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What is Chaga? Fungus or Burnt Wood?
Chaga is a fungus found on birch trees throughout the northern hemisphere. While it sometimes gets mistaken for a wood burl, it actually has the highest antioxidant content of any superfood in the world.
It is a parasitic fungus that helps regulate ecosystems by killing off trees that can no longer be supported. After Chaga has killed a birch tree and caused it to fall to the forest floor, other saprophytic mushrooms like Turkey Tail and Lion's mane will recycle the dead tree back into new soil.
Chaga has a lifespan that can vary depending on various factors such as environmental conditions and the health of the birch tree it grows on. However, chaga typically lives a lot longer compared to many other fungi.
The lifespan of an individual chaga growth can range from 5 to 20 years or more, depending on the circumstances. Some sources suggest that exceptionally old chaga specimens could potentially live for 50 years or longer.
If you encounter chaga in the wild, it's essential to practice responsible harvesting, ensuring the survival of the fungus and the health of the host tree.
The Medicinal Properties
Chaga has a long history throughout folk medicine as a natural anti-inflammatory, gut soother, and immune enhancer. Today, science confirms that the anti-inflammatory terpenes, antioxidants, and immunomodulating polysaccharides contained in Chaga can help people overcome conditions like leaky gut, irritable bowel syndrome, and inflammation caused by autoimmune disorders. While the health benefits of Chaga range far and wide, here are its top medicinal properties.
1. Chaga Antioxidant Activity (Chaga is a mushroom antioxidant powerhouse)
You've probably heard about the anti-inflammatory benefits of turmeric, blueberries, and acai as they've been celebrated for their ability to reduce inflammation. That's because they are rich in antioxidants which help fight against free radicals. They also help the body recover from the effects of oxidative stress.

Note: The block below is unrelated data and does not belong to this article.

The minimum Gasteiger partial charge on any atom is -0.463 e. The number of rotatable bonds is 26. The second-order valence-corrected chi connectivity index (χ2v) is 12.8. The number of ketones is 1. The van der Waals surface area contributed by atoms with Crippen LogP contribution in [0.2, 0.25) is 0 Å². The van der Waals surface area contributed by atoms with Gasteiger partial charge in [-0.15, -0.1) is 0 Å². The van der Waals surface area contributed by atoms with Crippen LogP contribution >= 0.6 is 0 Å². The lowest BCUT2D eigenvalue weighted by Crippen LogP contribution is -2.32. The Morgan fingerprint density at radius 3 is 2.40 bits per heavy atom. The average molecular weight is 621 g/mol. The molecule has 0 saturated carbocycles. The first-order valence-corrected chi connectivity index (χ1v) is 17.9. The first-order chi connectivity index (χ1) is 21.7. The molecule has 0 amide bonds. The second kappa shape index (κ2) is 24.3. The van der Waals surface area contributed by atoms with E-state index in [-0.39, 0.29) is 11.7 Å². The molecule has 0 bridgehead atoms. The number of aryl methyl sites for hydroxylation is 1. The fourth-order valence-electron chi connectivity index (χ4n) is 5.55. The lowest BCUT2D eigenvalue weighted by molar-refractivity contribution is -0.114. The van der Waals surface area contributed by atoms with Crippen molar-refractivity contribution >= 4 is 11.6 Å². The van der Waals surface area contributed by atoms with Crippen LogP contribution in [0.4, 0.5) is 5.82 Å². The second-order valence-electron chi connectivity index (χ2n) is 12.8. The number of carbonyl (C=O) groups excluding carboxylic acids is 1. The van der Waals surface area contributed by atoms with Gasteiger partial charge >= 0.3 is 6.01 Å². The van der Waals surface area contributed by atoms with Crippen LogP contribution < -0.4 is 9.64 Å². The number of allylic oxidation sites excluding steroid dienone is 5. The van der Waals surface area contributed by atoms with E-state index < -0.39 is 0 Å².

While they may be categorized as potent anti-inflammatories, Chaga is up to five times more concentrated in antioxidants than any of these foods. It is particularly rich in the antioxidant known as Superoxide Dismutase (SOD).
SOD is super beneficial to the skin as it has been shown to reduce free radical damage and ultimately prevents wrinkles, fine lines, and age spots. More impressively, it has also been shown to play a huge role in the minimizing of cancer cells throughout the body (H. Younus, 2018).2. Terpenes
Another set of nutrients that gives Chaga its anti-inflammatory effects are terpenes. It extracts them from the bark of its host tree and concentrates them in its tissues. While they aid in the reduction of inflammation throughout the body, they also play a huge role in the antimicrobial properties of Chaga.
One terpene known as Betulinic Acid, shows great activity in reducing the threat of viruses, fungi, and bacteria. One study on the biological activity of betulinic acid showed it having an inhibitory effect on the HIV virus and other less threatening viruses like Influenza and Hepatitis-C (Mansour Ghaffari Moghaddam, Faujan Bin H. Ahmad, Alireza Samzadeh-Kermani, 2012).3. Immune Modulating Polysaccharides
Alongside its anti-inflammatory properties, Chaga also contains unique polysaccharides that play a huge role in supporting our body's immune system.
Polysaccharides are long chain sugar molecules that are found in the bark of Chaga's host trees. They act as immune modulators in our bodies. This means it has the ability to increase or slow down our body's immune response.
To fully understand how this works, I like to think of our immune system as an AM/FM radio.
Tuning the dial up and down to find a clear signal is much like modulating the immune system. The clear radio signal is equivalent to a properly functioning immune system. If the immune system is tuned too far down, our health is compromised and illness can set in. Alternatively, if it is tuned too far up, we can experience a state of autoimmunity where our immune system is attacking our own body.